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Need a patron saint for multitasking? St. Drogo is your man


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Philip Kosloski - published on 11/25/17

In fact, he was so good at handling many things at once that he's actually the patron saint of baristas.

Being a barista can be difficult work, ensuring quality service to multiple people all at the same time. It certainly doesn’t help when everyone who barges into the coffee house all want their favorite drink — now!

St. Drogo is here to help.

Living in France during the 12th century, it may seem strange that Drogo is the patron saint of baristas and coffee houses, considering that coffee wasn’t introduced to Europe until the 16th century.

Drogo’s connection to baristas (and others who need to multitask) has to do with his ability to bi-locate. He dedicated himself to God at an early age and when he became an adult, instead of joining a religious order, Drogo became a perpetual pilgrim. Essentially he wandered from place to place, serving the poor wherever he went.

At one point in his journeys, he became a shepherd in imitation of Christ, the Good Shepherd. The townspeople, it is written, saw him both tending sheep and attending Mass. According to an article at Crisis Magazine, “This gave rise to a common saying that reportedly persisted to the 20th century among the rural folk of that region, who, if charged with several onerous tasks, might protest, ‘I’m not Saint Drogo; I can’t ring the church bell for Mass and be in the procession!'”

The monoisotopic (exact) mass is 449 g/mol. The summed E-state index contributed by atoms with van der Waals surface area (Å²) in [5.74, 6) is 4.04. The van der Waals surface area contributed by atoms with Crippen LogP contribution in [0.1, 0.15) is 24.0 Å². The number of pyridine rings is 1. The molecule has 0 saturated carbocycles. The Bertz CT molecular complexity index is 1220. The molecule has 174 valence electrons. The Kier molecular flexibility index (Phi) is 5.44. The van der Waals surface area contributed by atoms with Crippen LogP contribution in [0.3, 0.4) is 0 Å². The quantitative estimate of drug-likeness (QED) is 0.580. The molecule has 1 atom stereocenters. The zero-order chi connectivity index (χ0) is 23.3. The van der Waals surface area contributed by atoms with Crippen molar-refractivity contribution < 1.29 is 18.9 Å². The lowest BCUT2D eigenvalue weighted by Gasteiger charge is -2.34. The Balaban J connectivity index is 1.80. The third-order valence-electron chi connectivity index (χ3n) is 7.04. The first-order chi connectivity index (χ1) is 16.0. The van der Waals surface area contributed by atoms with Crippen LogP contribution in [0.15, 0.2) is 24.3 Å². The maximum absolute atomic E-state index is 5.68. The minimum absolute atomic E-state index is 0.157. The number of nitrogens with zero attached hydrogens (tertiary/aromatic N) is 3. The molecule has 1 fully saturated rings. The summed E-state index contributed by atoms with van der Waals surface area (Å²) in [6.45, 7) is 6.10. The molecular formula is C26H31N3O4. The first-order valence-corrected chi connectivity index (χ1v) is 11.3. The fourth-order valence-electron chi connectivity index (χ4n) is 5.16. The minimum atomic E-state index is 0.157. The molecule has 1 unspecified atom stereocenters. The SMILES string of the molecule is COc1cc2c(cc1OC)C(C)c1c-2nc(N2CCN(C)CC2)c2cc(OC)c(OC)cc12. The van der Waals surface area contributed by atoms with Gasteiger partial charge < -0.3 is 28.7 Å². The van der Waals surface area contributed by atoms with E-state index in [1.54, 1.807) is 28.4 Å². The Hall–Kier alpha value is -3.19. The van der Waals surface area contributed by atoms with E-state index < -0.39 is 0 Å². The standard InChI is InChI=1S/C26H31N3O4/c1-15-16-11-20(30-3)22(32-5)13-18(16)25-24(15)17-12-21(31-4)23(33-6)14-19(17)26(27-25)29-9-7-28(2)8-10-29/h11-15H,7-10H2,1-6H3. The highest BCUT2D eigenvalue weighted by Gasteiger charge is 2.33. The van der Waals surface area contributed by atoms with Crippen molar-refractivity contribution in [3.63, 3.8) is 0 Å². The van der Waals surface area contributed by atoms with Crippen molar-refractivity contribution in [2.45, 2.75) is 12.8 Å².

In any case, it is because of Drogo’s supernatural ability to multitask that he was named the patron saint of baristas and coffee houses.

Invoking St. Drogo’s intercession, here is the commonly known “Serenity Prayer” authored by Reinhold Niebuhr. It certainly is a perfect prayer for a barista or anyone who feels overwhelmed by life, and with too many things on the “to do” list, all with the deadline of now!

God grant me the serenity to accept the things I cannot change; courage to change the things I can; and wisdom to know the difference.Living one day at a time; enjoying one moment at a time; accepting hardships as the pathway to peace; taking, as He did, this sinful world as it is, not as I would have it; trusting that He will make all things right if I surrender to His Will; that I may be reasonably happy in this life and supremely happy with Him forever in the next. Amen.

Read more:
Enjoying that latte? Thank Pope Clement VIII

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